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  • Writer's picturekristina jacobsen

The Unfolding and the Ripening: Playing a Show and Its Reverberations at the 2024 Annual Gathering in Hunt, Texas

Updated: Mar 17


Normally, when you play a show, after a few minutes of talking to your listeners directly following the show, you return home to your house directly afterwards. If you’re on tour, you move on to the next day’s town, show, and the folks you’ll be playing for, there. At a typical show, there isn’t a lot of time to linger or much contact that is sustained between a performer and their public.


So it was an extra special treat, last weekend, to not only be the featured musical guest, along with Dair Obenshain, at the yearly Annual Gathering of Pilgrims in Hunt, Texas (we performed as the duo, ‘Heartstrings’), but to also get to attend the three days of the conference that followed directly after. 







Here, the people that attended our show–300 folks or so in this case–are the same ones that we got to eat meals with, attend workshops with, jam with and walk with in beautiful Texas hill country. In particular, there were these precious-to-me moments of reflection, day by day and hour by hour, with different folks that attended the show: what unfolded for them, what ripened about the performance, and what lingered from different parts of our show–called “Life at Three Miles an Hour.”


For example, directly following the show, someone walked up to me and told me I was brave for singing the song “Inez”--a song about the life of my first Diné supervisor when I worked at a National Park on the Navajo Nation–in Texas. And they thanked me for doing so. While I don’t think of “Inez” as a political song, it does reference the existence of Boarding Schools, and settler colonialism, so if that is considered political to acknowledge those facts, then I imagine that Indigenous history, too, could be construed as political in Texas. Another song we performed, “Searching for Sanctuary,” also evoked a similar response in yet another Texas listener.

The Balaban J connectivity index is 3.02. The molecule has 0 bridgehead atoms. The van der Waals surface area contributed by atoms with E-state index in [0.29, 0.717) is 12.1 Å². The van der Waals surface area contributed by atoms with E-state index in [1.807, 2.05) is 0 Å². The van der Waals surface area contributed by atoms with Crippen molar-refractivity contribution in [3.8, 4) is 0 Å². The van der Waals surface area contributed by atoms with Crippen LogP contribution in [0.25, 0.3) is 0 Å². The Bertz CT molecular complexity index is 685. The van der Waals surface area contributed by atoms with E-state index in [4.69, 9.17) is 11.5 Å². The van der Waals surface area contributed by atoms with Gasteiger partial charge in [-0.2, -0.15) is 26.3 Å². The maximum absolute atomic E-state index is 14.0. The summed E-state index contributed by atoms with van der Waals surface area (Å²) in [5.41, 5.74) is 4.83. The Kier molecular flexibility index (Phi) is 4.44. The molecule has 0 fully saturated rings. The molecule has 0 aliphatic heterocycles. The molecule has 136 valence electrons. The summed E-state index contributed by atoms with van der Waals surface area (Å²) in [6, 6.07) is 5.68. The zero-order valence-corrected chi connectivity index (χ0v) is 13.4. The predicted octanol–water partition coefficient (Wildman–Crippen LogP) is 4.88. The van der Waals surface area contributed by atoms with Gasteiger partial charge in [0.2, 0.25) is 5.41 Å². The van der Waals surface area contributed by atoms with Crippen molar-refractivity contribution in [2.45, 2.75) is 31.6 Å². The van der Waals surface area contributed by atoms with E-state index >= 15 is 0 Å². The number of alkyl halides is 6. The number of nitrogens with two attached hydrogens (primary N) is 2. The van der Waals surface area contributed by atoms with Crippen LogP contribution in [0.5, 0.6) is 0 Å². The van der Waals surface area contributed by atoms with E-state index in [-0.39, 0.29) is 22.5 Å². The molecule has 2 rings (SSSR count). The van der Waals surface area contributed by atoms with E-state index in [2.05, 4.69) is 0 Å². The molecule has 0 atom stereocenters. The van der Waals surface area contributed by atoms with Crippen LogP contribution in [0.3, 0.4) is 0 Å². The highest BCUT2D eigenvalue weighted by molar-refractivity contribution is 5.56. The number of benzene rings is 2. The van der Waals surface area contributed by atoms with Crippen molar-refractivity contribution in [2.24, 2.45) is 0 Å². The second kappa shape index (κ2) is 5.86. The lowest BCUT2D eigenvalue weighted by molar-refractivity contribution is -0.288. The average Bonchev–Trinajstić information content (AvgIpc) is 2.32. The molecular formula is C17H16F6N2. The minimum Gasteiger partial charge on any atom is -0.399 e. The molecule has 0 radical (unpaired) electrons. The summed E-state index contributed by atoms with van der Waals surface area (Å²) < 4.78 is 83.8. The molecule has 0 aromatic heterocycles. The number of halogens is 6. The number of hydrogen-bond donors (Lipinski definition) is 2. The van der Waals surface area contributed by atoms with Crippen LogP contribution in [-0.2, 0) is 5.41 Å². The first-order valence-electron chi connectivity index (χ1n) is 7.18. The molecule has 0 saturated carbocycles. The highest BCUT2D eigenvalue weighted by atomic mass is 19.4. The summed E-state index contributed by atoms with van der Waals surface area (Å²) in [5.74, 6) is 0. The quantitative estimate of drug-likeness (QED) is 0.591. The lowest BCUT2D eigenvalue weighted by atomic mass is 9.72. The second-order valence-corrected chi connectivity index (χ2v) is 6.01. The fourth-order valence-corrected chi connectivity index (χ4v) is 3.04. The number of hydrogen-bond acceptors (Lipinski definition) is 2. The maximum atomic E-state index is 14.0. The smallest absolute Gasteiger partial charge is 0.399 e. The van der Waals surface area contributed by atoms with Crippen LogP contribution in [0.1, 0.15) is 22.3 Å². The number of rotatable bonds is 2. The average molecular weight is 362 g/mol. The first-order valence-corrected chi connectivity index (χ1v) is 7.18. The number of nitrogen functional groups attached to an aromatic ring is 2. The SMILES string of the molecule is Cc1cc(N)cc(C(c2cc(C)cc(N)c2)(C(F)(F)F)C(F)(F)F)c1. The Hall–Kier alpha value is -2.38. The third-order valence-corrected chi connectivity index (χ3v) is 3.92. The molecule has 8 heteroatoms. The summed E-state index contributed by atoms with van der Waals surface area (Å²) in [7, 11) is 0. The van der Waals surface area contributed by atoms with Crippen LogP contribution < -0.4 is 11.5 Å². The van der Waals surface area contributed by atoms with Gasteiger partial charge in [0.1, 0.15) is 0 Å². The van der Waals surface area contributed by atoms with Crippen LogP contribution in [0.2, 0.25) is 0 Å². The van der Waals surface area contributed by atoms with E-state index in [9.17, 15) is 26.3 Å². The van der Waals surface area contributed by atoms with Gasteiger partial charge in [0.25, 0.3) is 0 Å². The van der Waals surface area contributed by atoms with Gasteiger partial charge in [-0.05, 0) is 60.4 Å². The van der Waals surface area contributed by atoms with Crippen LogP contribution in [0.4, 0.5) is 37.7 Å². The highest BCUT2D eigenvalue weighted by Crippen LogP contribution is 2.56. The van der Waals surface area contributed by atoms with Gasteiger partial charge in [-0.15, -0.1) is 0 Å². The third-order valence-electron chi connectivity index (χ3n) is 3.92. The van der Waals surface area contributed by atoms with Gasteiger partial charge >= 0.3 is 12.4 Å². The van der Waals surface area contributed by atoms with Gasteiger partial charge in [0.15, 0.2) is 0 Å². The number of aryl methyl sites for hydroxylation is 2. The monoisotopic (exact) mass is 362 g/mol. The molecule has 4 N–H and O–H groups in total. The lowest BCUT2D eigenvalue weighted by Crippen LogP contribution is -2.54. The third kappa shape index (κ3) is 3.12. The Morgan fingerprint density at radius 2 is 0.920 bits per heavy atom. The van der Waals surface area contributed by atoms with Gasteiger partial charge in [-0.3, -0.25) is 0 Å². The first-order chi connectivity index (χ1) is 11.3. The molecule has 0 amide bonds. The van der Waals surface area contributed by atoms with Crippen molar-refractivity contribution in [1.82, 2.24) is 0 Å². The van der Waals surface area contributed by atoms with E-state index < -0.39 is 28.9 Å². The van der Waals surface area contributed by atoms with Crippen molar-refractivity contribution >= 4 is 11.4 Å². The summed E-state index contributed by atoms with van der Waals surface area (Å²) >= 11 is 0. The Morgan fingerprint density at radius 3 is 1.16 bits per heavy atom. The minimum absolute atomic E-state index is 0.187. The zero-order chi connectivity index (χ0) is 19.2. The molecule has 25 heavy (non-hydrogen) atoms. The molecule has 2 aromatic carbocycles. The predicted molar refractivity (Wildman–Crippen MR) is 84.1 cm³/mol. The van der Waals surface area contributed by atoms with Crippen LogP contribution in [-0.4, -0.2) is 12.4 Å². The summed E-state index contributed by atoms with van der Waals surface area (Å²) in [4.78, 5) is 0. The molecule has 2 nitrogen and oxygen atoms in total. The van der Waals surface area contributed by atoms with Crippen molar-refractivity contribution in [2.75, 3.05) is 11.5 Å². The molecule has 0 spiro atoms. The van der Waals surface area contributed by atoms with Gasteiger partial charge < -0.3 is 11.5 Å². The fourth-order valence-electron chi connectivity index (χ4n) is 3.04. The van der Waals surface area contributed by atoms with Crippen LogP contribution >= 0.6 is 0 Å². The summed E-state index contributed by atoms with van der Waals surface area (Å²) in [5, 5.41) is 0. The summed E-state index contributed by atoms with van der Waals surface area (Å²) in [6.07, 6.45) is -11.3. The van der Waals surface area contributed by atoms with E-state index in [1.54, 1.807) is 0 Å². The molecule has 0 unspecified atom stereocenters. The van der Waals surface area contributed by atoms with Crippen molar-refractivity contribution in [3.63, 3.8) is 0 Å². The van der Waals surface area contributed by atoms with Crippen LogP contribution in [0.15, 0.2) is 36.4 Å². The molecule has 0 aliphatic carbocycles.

The day after the show, another listener came up to Dair and I and told us that our songs, and the emphasis on travel and language, reminded them of their linguistic anthropology classes during college, and of a treasured mentor who taught those classes. In this case, it was songs sung in different languages–Italian, Navajo, Sardinian–that prompted the listening to and thinking about language, language politics, and anthropology.


Yet another listener, a Buddhist studies scholar, said he was especially moved by theways the show integrated ethnography and songwriting, saying in hearing the show that he realized “You are one of my people” (he is getting ready to do three years of ethnographic fieldwork in Japan focusing on ideas of pilgrimage on the Kumano Kodo). We were then able to have an extended conversation about the beauties, richnesses and pitfalls of doing extended ethnographic fieldwork in spaces where we are a guest.












Another listener, a chef and cookbook author, was drawn in by the song “Salt, Fat, Acid and Heat,” a song about cooking, community and hearth inspired by Samin Nosrat’s book of the same name, and we spent a beautiful morning hour walking down a hillside with other pilgrims, talking about favorite foods from the Camino de Santiago (mine is ‘gambas al ajillo,’ or prawns sauteed in garlic and olive oil), how to make them, and making ourselves hungry in the process. (You can check out her beautiful cookbook, here).


We also taught some singalongs, including the chorus of the song I wrote on the Camino, “Three Miles an Hour," and had the complete exquisite beauty of an entire room of 300 singing along for the choruses of the Chicks version of “Landslide,” the only ‘cover’ song we did in that show.


Last, we got to work up two numbers with pilgrim songwriter and podcaster, Dan Mullins. One of those, Emmylou Harris’ “Waltz across Texas,” you can listen to a practice session of, here. It features Dan on lead vocals, me and Dair on harmonies, and Dair on fiddle, as well.


Songs can be kickstarters for conversations, and they are precious in this way; you have three minutes to capture a listener’s attention and to catalyze whatever the conversation may be to follow. And so it was especially gratifying to have all these conversations fomented by all the ‘song seeds’ that were planted, during that show.


And so I feel especially blessed that, in our pilgrim audience that night and without our really knowing it, there were foodies, lovers of The Chicks, singers who sang their hearts out on our sing-alongs, walkers, folks interested in Indigenous history, folks interested in languages, and folks interested in–and knowledgeable about–ethnography. For about an hour, we all slowed things down, together, long enough to share some stories, to sing together, and to celebrate the fruits of walking this storied route.





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